Physiological symptoms of Hyperarousal
    Physiological symptoms of Hyperarousal

    Managing hyperarousal in individuals with Fragile X syndrome is key to helping them to participate successfully in their everyday life and reach their maximum potential across the different life settings.
    This is because hyperarousal is a disorganized state, leading to temporarily compromised language, social and motor skills, and sometimes challenging behaviors (Malden, 2004) .

    How can hyperarousal be managed?

    • Sensory-based strategies:
      The sensory diet is often adopted to address hyperarousal. It is based on making sure that sensory strategies are routinely embedded during the day to help the person with Fragile X syndrome to be self-regulated and prevent hyperarousal state during the day. The sensory diet includes different components:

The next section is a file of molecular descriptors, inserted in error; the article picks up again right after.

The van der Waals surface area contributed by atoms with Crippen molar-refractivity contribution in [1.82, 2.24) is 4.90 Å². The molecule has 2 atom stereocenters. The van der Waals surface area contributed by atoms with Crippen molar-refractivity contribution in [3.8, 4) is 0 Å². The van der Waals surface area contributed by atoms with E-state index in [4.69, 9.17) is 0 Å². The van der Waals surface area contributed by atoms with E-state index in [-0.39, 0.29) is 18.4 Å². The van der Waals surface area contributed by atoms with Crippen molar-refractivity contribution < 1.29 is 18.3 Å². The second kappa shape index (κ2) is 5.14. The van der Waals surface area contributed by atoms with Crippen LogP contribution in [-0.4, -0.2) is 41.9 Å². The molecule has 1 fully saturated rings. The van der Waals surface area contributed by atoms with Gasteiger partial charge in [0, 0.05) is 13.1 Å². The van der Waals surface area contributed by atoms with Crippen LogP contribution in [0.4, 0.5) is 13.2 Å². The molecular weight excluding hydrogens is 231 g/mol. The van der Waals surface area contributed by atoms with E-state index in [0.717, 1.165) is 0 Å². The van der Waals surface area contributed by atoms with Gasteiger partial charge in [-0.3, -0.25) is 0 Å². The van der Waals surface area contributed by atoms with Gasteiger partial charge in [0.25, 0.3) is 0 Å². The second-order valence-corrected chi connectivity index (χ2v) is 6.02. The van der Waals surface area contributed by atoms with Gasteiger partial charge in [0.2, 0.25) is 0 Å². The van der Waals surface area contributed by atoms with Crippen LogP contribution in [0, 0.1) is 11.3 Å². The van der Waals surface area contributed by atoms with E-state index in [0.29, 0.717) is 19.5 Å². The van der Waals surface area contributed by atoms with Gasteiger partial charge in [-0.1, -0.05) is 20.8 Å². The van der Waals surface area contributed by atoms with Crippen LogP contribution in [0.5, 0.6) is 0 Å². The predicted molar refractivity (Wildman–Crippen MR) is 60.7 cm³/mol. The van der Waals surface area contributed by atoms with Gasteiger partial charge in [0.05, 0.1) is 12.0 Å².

• Deep pressure activities like a massage.
      • Strenuous physical activities to calm down the system, such as lifting, pulling, and pushing. Sometimes yoga-style activities can be helpful, such as pushing a ball.
      • Fidget toys can help to keep an individual in just the right state.
      • Movement-based activities such as swinging, rocking, dancing, or horseback riding.
      • Sensory box , which contains things the child enjoys using, like something to suck, fidget toys as mentioned above, matching games, and simple puzzles.

      Only certified professionals, such as High Hopes’ occupational therapists, are trained to deliver sensory integration therapy and the sensory diet.

    • Routine-based strategies:
      Individuals with fragile X syndrome can be stressed by transitions whilst liking routines. Considering this, it is important to keep things as predictable as possible with routine-based strategies. This includes the use of visually structured routines throughout the day, including visual schedules and the use of visual strategies for specific skill development (Rodger and J. Ziviani, 2006).
  2. Developing abilities: